Waiting for Birdsong

Waiting for Birdsong

I’m writing this blog post between hours of wading through,
not wetlands or streams as I thought I would be on a blue summer day, but
weeks and years of birding survey data. Outside my office window I can see a
murder of crows waiting for bits of fried and sugared bread to be thrown in the
street. The gaggle of tourists chattering and laughing mixes with the string
duet that sometimes plays in the corner. I watch a raven on a rooftop lean into
Skagway’s persistent wind before taking off against the backdrop of a mountain
and its melting snowpack.

My last post makes reference to the patience that’s required to bird, but what I’m learning now is that much of my internship has been a practice in patience more generally. Groaning while I wait for the software needed for my data analysis to download, deep breathes while I wait for the conclusion of a meeting, fidgeting while I count down the hours until I’m scheduled to drive out and see boreal toad habitat. Patience while I wait for a reminder that moving to an unfamiliar and disorienting environment was worth it…and without fail it always comes. The reminders have been a red breasted sapsucker landing close enough to see its bright head for a long minute, crossing paths with a sooty grouse and five of her chicks, crying from exhaustion and gratitude at the summit of Mt. Ripinski, and kind volunteers who have taken the time to teach me how to differentiate between a Thayer’s and Herring Gull.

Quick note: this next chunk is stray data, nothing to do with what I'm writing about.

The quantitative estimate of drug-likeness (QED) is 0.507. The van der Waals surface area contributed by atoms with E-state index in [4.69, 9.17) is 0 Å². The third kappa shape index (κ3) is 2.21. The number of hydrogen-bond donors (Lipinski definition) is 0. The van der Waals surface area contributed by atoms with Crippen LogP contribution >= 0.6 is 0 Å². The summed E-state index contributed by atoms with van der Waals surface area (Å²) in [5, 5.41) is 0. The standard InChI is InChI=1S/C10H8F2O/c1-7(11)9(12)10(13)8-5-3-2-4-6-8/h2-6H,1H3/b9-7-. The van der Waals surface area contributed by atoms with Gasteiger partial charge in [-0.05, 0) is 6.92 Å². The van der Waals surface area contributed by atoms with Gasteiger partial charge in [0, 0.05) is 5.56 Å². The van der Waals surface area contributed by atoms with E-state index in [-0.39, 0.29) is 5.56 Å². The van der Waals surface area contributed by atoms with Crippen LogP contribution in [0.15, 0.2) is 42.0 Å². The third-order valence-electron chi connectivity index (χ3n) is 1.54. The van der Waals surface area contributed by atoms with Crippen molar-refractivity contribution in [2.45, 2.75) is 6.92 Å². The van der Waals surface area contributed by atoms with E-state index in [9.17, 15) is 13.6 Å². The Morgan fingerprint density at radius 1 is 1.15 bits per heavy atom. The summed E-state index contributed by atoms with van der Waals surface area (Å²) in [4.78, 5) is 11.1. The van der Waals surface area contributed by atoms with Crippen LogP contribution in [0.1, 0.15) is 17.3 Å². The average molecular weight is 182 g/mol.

I’ve found that the most inspiring thing at Klondike
National Park is not any individual person, but rather the glimpses of life
that make the grueling hours of data cleaning and wrestling with network
connectivity worth it. Last week, I had the pleasure of waking up at two in the
morning to arrive at Historic Dyea to take counts of breeding landbirds. The
landscape was dotted with blooming wildflowers in the soft morning light. As we
stood in silence listening to the symphony of bird song coming from the spruce
and alder trees all around, I was reminded why I’m here.  

No Comments

Sorry, the comment form is closed at this time.